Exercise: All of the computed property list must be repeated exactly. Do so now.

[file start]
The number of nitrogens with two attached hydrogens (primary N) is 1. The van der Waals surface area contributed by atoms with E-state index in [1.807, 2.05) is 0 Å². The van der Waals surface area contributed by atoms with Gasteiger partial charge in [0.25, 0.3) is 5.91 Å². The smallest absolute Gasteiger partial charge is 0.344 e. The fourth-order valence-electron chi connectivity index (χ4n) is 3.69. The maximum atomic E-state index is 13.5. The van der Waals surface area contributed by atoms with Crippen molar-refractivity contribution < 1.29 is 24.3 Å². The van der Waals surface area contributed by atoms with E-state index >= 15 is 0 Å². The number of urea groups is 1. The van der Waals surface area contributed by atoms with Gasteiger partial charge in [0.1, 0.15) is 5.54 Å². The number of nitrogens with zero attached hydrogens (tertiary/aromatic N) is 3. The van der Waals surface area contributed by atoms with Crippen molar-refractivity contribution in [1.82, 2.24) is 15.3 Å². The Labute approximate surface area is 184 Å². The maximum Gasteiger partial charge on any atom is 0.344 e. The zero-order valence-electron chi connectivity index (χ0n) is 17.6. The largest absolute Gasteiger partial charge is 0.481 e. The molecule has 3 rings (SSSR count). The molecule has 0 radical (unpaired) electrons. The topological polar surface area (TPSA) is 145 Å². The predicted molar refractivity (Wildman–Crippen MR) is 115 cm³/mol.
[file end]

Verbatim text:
The number of nitrogens with two attached hydrogens (primary N) is 1. The van der Waals surface area contributed by atoms with E-state index in [1.807, 2.05) is 0 Å². The van der Waals surface area contributed by atoms with Gasteiger partial charge in [0.25, 0.3) is 5.91 Å². The smallest absolute Gasteiger partial charge is 0.344 e. The fourth-order valence-electron chi connectivity index (χ4n) is 3.69. The maximum atomic E-state index is 13.5. The van der Waals surface area contributed by atoms with Crippen molar-refractivity contribution < 1.29 is 24.3 Å². The van der Waals surface area contributed by atoms with E-state index >= 15 is 0 Å². The number of urea groups is 1. The van der Waals surface area contributed by atoms with Gasteiger partial charge in [0.1, 0.15) is 5.54 Å². The number of nitrogens with zero attached hydrogens (tertiary/aromatic N) is 3. The van der Waals surface area contributed by atoms with Crippen molar-refractivity contribution in [1.82, 2.24) is 15.3 Å². The Labute approximate surface area is 184 Å². The maximum Gasteiger partial charge on any atom is 0.344 e. The zero-order valence-electron chi connectivity index (χ0n) is 17.6. The largest absolute Gasteiger partial charge is 0.481 e. The molecule has 3 rings (SSSR count). The molecule has 0 radical (unpaired) electrons. The topological polar surface area (TPSA) is 145 Å². The predicted molar refractivity (Wildman–Crippen MR) is 115 cm³/mol.